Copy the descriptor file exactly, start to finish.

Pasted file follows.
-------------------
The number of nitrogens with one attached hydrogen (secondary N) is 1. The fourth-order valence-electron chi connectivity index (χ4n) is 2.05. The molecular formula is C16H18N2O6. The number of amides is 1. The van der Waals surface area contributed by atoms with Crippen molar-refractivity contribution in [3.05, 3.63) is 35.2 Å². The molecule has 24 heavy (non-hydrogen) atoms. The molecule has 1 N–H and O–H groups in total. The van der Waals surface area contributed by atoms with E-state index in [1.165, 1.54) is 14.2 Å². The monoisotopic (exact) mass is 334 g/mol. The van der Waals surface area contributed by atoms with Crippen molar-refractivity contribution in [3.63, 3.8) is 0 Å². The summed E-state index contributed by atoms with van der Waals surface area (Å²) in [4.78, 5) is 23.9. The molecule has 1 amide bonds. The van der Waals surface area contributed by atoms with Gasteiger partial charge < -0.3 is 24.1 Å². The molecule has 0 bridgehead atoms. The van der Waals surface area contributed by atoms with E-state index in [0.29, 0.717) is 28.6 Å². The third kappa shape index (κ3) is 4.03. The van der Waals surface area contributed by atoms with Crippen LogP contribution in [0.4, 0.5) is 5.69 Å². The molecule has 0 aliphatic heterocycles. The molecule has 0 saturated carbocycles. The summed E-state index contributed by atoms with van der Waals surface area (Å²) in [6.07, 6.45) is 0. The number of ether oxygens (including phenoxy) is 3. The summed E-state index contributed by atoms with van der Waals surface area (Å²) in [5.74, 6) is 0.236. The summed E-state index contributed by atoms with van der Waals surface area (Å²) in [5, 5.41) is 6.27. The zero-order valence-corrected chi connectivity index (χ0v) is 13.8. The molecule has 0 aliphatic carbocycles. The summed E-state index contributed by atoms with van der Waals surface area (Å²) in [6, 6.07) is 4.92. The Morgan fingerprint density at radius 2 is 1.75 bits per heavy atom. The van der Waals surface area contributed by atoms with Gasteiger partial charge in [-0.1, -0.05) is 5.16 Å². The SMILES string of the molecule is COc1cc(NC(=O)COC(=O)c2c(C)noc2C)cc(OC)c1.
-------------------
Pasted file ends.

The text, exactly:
The number of nitrogens with one attached hydrogen (secondary N) is 1. The fourth-order valence-electron chi connectivity index (χ4n) is 2.05. The molecular formula is C16H18N2O6. The number of amides is 1. The van der Waals surface area contributed by atoms with Crippen molar-refractivity contribution in [3.05, 3.63) is 35.2 Å². The molecule has 24 heavy (non-hydrogen) atoms. The molecule has 1 N–H and O–H groups in total. The van der Waals surface area contributed by atoms with E-state index in [1.165, 1.54) is 14.2 Å². The monoisotopic (exact) mass is 334 g/mol. The van der Waals surface area contributed by atoms with Crippen molar-refractivity contribution in [3.63, 3.8) is 0 Å². The summed E-state index contributed by atoms with van der Waals surface area (Å²) in [4.78, 5) is 23.9. The molecule has 1 amide bonds. The van der Waals surface area contributed by atoms with Gasteiger partial charge < -0.3 is 24.1 Å². The molecule has 0 bridgehead atoms. The van der Waals surface area contributed by atoms with E-state index in [0.29, 0.717) is 28.6 Å². The third kappa shape index (κ3) is 4.03. The van der Waals surface area contributed by atoms with Crippen LogP contribution in [0.4, 0.5) is 5.69 Å². The molecule has 0 aliphatic heterocycles. The molecule has 0 saturated carbocycles. The summed E-state index contributed by atoms with van der Waals surface area (Å²) in [6.07, 6.45) is 0. The number of ether oxygens (including phenoxy) is 3. The summed E-state index contributed by atoms with van der Waals surface area (Å²) in [5.74, 6) is 0.236. The summed E-state index contributed by atoms with van der Waals surface area (Å²) in [5, 5.41) is 6.27. The zero-order valence-corrected chi connectivity index (χ0v) is 13.8. The molecule has 0 aliphatic carbocycles. The summed E-state index contributed by atoms with van der Waals surface area (Å²) in [6, 6.07) is 4.92. The Morgan fingerprint density at radius 2 is 1.75 bits per heavy atom. The van der Waals surface area contributed by atoms with Gasteiger partial charge in [-0.1, -0.05) is 5.16 Å². The SMILES string of the molecule is COc1cc(NC(=O)COC(=O)c2c(C)noc2C)cc(OC)c1.